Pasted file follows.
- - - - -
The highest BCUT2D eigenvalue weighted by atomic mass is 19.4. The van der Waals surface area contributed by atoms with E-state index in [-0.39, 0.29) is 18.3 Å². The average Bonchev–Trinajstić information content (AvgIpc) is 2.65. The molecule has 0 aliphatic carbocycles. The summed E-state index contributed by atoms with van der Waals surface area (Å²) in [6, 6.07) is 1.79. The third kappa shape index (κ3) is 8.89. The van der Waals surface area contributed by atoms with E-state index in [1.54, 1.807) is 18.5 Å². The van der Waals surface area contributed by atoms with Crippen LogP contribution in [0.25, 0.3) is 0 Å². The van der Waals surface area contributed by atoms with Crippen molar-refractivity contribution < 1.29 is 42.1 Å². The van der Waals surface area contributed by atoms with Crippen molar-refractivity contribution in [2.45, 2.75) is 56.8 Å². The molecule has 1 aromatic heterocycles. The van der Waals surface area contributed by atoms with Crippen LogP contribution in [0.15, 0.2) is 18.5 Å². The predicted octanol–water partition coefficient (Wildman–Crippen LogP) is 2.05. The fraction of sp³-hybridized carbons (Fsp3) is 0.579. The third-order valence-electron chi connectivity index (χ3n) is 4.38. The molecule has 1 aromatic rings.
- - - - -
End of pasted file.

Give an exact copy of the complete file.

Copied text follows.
The highest BCUT2D eigenvalue weighted by atomic mass is 19.4. The van der Waals surface area contributed by atoms with E-state index in [-0.39, 0.29) is 18.3 Å². The average Bonchev–Trinajstić information content (AvgIpc) is 2.65. The molecule has 0 aliphatic carbocycles. The summed E-state index contributed by atoms with van der Waals surface area (Å²) in [6, 6.07) is 1.79. The third kappa shape index (κ3) is 8.89. The van der Waals surface area contributed by atoms with E-state index in [1.54, 1.807) is 18.5 Å². The van der Waals surface area contributed by atoms with Crippen LogP contribution in [0.25, 0.3) is 0 Å². The van der Waals surface area contributed by atoms with Crippen molar-refractivity contribution < 1.29 is 42.1 Å². The van der Waals surface area contributed by atoms with Crippen molar-refractivity contribution in [2.45, 2.75) is 56.8 Å². The molecule has 1 aromatic heterocycles. The van der Waals surface area contributed by atoms with Crippen LogP contribution in [0.15, 0.2) is 18.5 Å². The predicted octanol–water partition coefficient (Wildman–Crippen LogP) is 2.05. The fraction of sp³-hybridized carbons (Fsp3) is 0.579. The third-order valence-electron chi connectivity index (χ3n) is 4.38. The molecule has 1 aromatic rings.